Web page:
Showing posts from August, 2013

A Teaching Mama

          With September a week away, I’m thinking about school and supplies and learning, but what if…let’s say, your child has a trunk for a nose; it won’t know what to do with it. Some newborns swing it like it’s a toy for jumping rope; some suck on it like it’s a giant pacifier or the thumb they wish they had; Sometimes they step on it, tripping so they fall into mama who might not like being bumped. A five ton mama is not someone to anger. Baby might get a trunk slap.   But mama is a good teacher. She has to be; God didn’t give baby elephants instincts; they need to be taught what to do with their unusual appendage. From within minutes of birth, when mama and other females help baby stand, until it is weaned about two years later, mama has the important job of teaching her young how to survive. Without words she demonstrates how to siphon water and squirt in its mouth to drink. She pulls down branches with her trunk and plucks fruit. The baby learns to u

No Time for Tears

                                                                                                                            Stephen age nine winning award for charcoal portrait of Grandpa   Today we drove our oldest son to FIT in Manhattan to live in the same dorm I lived in.   I had been looking forward to reminiscing about my days there and peeking into Stephen’s future experience. When I was dropped off, my family got teary-eyed saying goodbye; I never forgot the feeling of watching their car drive away. Now I’d get to be on the other end. I expected to have a special moment with Stephen when I say something wise and encouraging that he never forgets. While Gene drove, I flashed back to special times: enjoying Stephen’s first smile… teaching him to read…playing stickball at the beach...and on and on. Twenty years of memories rolled a ball in my throat.   So I focused on what I could say: “From the first moment I held your wiggly body, I’ve prayed for you,

In Memory of Dexter -- a beautiful Westie

Dexter's Story   (I wrote this about ten months ago before his health deteriorated. We had to say goodbye to Dexter when he was suffering, but he left my parents' home with many fun memories.)  I thought they left. Just as I finished barking at various trespassers and started to doze on the green couch, I heard the cacophony of children yappin and squealin. “They” bounded inside, without any grace I might add.   Francy and her pack of five came on Sunday. Their noise spanned an octave from the short female’s: “Awww... Dexter” to the largest male’s: “What’s up?” The grandkids, as they’re called by Good Boy, are tolerable for a day or two visit, but something was wrong this time. I knew down to my tail life would be messed up for a while.   On Monday the wind howled louder than Rudy next door, and trees danced and bowed to a prince I couldn’t see. I barked my best, but couldn’t stop this monster everyone kept calling Sandy. Then something went “Cra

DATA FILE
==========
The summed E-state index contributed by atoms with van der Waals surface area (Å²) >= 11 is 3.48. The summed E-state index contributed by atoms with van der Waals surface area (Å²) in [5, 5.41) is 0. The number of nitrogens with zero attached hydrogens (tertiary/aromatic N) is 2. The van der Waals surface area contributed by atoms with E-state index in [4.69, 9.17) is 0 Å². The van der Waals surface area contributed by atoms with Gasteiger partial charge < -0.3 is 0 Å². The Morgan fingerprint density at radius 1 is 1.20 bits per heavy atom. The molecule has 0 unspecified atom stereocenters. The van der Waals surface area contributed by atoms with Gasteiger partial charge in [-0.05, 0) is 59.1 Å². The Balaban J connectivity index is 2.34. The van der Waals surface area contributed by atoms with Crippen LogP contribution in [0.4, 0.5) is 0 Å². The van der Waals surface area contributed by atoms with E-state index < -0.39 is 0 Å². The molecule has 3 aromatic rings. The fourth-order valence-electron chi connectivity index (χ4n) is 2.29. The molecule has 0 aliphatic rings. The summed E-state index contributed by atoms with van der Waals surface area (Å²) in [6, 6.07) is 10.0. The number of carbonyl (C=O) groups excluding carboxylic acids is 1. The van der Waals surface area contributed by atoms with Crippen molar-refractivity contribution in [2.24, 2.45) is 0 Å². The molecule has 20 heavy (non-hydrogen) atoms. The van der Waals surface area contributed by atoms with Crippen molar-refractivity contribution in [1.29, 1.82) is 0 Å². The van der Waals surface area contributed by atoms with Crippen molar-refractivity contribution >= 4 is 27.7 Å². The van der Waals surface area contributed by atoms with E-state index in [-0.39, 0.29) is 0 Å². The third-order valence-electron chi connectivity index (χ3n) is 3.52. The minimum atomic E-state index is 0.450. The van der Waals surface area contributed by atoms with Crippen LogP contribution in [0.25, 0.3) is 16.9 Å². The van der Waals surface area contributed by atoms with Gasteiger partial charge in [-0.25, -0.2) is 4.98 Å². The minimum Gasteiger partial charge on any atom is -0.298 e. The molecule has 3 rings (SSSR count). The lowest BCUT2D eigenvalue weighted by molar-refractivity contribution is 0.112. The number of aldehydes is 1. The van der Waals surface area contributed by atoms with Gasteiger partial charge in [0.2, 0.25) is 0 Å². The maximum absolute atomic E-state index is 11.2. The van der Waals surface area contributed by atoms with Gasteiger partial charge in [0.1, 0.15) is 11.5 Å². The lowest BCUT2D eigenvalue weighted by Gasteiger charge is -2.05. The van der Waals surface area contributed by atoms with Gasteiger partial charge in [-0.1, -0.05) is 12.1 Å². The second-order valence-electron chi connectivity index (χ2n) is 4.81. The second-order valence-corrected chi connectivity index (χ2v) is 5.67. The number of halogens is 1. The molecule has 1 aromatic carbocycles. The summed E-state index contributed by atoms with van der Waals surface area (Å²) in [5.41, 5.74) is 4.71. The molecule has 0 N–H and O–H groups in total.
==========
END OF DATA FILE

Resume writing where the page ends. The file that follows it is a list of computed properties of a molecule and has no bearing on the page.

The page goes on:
To Bark or Not to Bark

      Keyra cocks her head, surprised at my angry voice. I’m sure in her mind seven AM is a perfectly good time to bark at the outside world. Rephrased, when isn’t it a good time to bark? And once she gets going, everything makes her bark. A boy wearing a backpack. A mother pushing a stroller.   An old man carrying a bag of groceries. A squirrel. And of course, my son’s friends—the worst enemies of all aside from the mailman. She will only tolerate guests if they stay seated. Heaven forbid they stand up or walk down the hall; she’ll bark and jump on the ankles of the largest visitors. She only nipped once. Or twice…and both times the same friend. She hates him with a doggy passion.   She’s a dog on a mission—to see how much food she can find or steal. She can’t bury the pizza crust she snatches, so she hides her stash in laundry piles. I’ve come close to washing a hamburger bun and dog biscuits.   Last week, a whole stick of butter mysteriously vanished f